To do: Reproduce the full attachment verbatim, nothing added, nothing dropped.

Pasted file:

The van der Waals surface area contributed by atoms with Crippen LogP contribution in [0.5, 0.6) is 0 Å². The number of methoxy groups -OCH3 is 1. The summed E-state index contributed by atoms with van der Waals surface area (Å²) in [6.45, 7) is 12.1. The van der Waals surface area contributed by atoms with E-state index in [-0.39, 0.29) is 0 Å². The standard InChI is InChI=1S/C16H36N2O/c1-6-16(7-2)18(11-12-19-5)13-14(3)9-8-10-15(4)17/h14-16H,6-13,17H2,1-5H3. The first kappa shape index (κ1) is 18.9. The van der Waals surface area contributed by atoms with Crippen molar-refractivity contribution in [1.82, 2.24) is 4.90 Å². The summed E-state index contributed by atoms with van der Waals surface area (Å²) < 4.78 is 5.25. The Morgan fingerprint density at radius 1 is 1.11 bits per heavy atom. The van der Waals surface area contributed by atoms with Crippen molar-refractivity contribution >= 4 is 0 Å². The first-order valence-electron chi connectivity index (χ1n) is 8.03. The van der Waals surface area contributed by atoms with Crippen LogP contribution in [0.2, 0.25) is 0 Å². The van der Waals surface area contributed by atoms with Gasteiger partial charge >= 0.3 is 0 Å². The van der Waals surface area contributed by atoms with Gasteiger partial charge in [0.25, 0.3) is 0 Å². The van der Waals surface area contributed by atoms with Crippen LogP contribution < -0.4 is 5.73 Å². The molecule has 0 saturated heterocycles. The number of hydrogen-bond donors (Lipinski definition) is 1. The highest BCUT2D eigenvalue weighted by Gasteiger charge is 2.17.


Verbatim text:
The van der Waals surface area contributed by atoms with Crippen LogP contribution in [0.5, 0.6) is 0 Å². The number of methoxy groups -OCH3 is 1. The summed E-state index contributed by atoms with van der Waals surface area (Å²) in [6.45, 7) is 12.1. The van der Waals surface area contributed by atoms with E-state index in [-0.39, 0.29) is 0 Å². The standard InChI is InChI=1S/C16H36N2O/c1-6-16(7-2)18(11-12-19-5)13-14(3)9-8-10-15(4)17/h14-16H,6-13,17H2,1-5H3. The first kappa shape index (κ1) is 18.9. The van der Waals surface area contributed by atoms with Crippen molar-refractivity contribution in [1.82, 2.24) is 4.90 Å². The summed E-state index contributed by atoms with van der Waals surface area (Å²) < 4.78 is 5.25. The Morgan fingerprint density at radius 1 is 1.11 bits per heavy atom. The van der Waals surface area contributed by atoms with Crippen molar-refractivity contribution >= 4 is 0 Å². The first-order valence-electron chi connectivity index (χ1n) is 8.03. The van der Waals surface area contributed by atoms with Crippen LogP contribution in [0.2, 0.25) is 0 Å². The van der Waals surface area contributed by atoms with Gasteiger partial charge >= 0.3 is 0 Å². The van der Waals surface area contributed by atoms with Gasteiger partial charge in [0.25, 0.3) is 0 Å². The van der Waals surface area contributed by atoms with Crippen LogP contribution < -0.4 is 5.73 Å². The molecule has 0 saturated heterocycles. The number of hydrogen-bond donors (Lipinski definition) is 1. The highest BCUT2D eigenvalue weighted by Gasteiger charge is 2.17.